Adhesion testing was performed using a crosshatch-tape-pull method (ASTM-D-3359-1978). Tests were run after demolded lenses cooled to room temperature, and again after 30-minute immersion in boiling water (to simulate laboratory lens coloring with heated dye bath); perfect adhesion (ASTM rating of 5) was obtained.
Abrasion resistance was also tested using ASTM-F-735-1981 "oscillating sand abrader" test equipment and method. A typical uncoated CR-39 lens received a 7 or 8 test value on this method, with the highest ever commercially-available coated CR-39 lens receiving average values of 33-34. Most factory-coated CR-39 lenses from the world class lens manufacturers average between 15 and 25 on this test. The coatings of the present invention were generally superior to any of the rest and only slightly behind the best ever, with average values of 28-30.
The coated lenses also passed wet and dry heat thermal tests, and thermal shock tests without delamination or loss of adhesion.
The wet heat thermal test includes placing the coated lens in the holder and into water between 94° C. and 100° C. The coated lens is removed and checked for defects, such as delamination, during the following intervals: 1 minute, 2 minutes, 3 minutes, 5 minutes, 10 minutes, 15 minutes, 20 minutes, 30 minutes and 1 hour.
Using the dry thermal test, the coated lens is placed in a convection oven which has been preheated to 100° C. the coated lens was checked for defects at one hour intervals until failure or 8 hours, whichever comes first. The coated lens is given a pass rating if there is no visible degradation of the coating.
The coated surfaces were also tested for short-term solvent resistance using acetone, MEK, isopropyl alcohol, ethanol and glycerol. Solvent resistance was tested by vigorcusly wiping the coated lens with a saturated lens wiper with each of the immediately above-mentioned solvents to determine if there are any detrimental effects to the coating. The solvents were applied at room temperature with no apparent effects on the coating.
In this test series, different photoinitiators were evaluated in an otherwise constant coating formulation consisting of 100 parts PETA, 3.5 parts photoinitiator and 900 parts methylene chloride solvent. Each experimental formulation was flowcoated onto glass bifocal molds, dried, then UV cured as described in Example 1. At this point, differing degrees of cure were observed when steel wool was rubbed over the coated mold's surface using the photoinitiators set forth below:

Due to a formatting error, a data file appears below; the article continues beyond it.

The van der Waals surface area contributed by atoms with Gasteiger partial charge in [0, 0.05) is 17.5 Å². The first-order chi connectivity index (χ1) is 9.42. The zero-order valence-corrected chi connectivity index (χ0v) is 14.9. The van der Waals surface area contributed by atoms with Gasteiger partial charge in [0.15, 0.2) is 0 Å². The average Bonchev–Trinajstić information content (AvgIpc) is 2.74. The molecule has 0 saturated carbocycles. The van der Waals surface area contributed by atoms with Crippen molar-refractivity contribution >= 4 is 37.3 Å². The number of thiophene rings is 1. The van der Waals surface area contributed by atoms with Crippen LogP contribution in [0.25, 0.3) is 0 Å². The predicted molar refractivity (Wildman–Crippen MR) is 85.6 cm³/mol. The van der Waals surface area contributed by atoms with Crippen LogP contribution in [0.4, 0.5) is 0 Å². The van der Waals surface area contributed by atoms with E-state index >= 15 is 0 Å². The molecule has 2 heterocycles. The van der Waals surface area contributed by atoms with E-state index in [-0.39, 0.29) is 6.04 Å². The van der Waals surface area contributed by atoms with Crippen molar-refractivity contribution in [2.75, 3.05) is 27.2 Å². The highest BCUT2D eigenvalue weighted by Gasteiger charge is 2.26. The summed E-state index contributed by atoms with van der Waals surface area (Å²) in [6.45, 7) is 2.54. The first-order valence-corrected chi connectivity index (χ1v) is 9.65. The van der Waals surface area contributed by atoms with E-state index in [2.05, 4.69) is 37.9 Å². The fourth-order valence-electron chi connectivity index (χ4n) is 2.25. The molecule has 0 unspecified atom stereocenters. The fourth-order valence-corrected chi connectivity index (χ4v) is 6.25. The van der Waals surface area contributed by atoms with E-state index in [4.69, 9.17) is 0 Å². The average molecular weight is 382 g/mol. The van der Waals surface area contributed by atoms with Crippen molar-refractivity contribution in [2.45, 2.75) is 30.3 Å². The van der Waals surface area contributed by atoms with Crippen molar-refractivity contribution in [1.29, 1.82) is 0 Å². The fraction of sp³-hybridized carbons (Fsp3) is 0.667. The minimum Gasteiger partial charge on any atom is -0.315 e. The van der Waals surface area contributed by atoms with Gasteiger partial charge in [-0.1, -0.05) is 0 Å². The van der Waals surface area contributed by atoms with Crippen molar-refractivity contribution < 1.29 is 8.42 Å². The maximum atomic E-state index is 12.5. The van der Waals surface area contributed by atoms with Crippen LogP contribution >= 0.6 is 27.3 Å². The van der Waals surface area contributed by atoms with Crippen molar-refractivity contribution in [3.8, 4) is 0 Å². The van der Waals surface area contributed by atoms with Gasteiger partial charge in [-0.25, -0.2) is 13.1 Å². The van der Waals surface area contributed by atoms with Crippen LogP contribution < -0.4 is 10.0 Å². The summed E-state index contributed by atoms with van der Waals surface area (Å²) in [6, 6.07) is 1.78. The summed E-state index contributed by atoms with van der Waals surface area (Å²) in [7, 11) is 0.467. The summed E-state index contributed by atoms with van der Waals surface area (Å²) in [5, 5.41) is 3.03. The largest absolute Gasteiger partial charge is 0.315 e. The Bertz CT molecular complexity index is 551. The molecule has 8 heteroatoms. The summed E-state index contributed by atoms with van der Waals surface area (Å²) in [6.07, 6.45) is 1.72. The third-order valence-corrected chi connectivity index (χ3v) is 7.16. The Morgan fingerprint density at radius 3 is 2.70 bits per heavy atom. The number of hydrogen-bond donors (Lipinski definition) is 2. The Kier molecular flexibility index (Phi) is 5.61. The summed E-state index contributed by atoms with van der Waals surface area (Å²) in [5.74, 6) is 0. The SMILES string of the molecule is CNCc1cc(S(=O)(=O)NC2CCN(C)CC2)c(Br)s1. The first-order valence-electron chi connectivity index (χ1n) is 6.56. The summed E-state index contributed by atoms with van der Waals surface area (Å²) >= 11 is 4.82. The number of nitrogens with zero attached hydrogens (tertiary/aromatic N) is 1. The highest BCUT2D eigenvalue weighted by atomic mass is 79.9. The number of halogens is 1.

1-hydroxy cyclohexyl phenyl ketone . . . Excellent
2,2 dimethoxy 2-phenyl acetophenone . . . Good
eutectic 1:1 blend of 1. and benzophenone . . . Poor-Fair
The coated molds were assembled, filled, and cured per Example 1, and the demolded lenses were again tested with steel wool rubs. The order of rank was unchanged.
The same formulation as Example 2 was run except pentaerithritol tetramethacrylate was substituted for PETA. The coated molds were found to be very soft to even light touches of steel wool after the ordinary 2- or 4-pass UV-cure exposures; even after 8 passes, the coating films were easily scratched.
Nevertheless, coated molds were filled, cast, and cured as described in Example 1 to see if sufficient further crosslinking would take place during CR-39-peroxide-initiated polymerization of the lens-curing cycle. The demolded lenses were of a good appearance but very soft and easily scratched with steel wool. Further UV post-cure exposure (2 minutes stationary exposure under 5.25 inch distance) gave no significant improvement.
3 PHR benzoyl peroxide was added to the coating composition of Example 1. Molds were coated, cast, and cured as in Example 1. No hardness difference was observed with the peroxide-containing formulation versus no peroxide.
Although the present invention has been described with reference to preferred embodiments, workers skilled in the art will recognize that changes may be made in form and detail without departing from the spirit and scope of the invention.
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|Clasificación de EE.UU.||264/1.38, 522/48, 522/182, 523/106, 522/902, 264/1.7|
|Clasificación internacional||B29C35/08, B29D11/00, B29C37/00, G02B1/04|
|Clasificación cooperativa||Y10S522/902, B29C37/0032, B29D11/00865, B29L2011/0016, B29C2035/0827, G02B1/041, B29K2995/0072|
|Clasificación europea||B29D11/00K, G02B1/04B, B29C37/00C2B|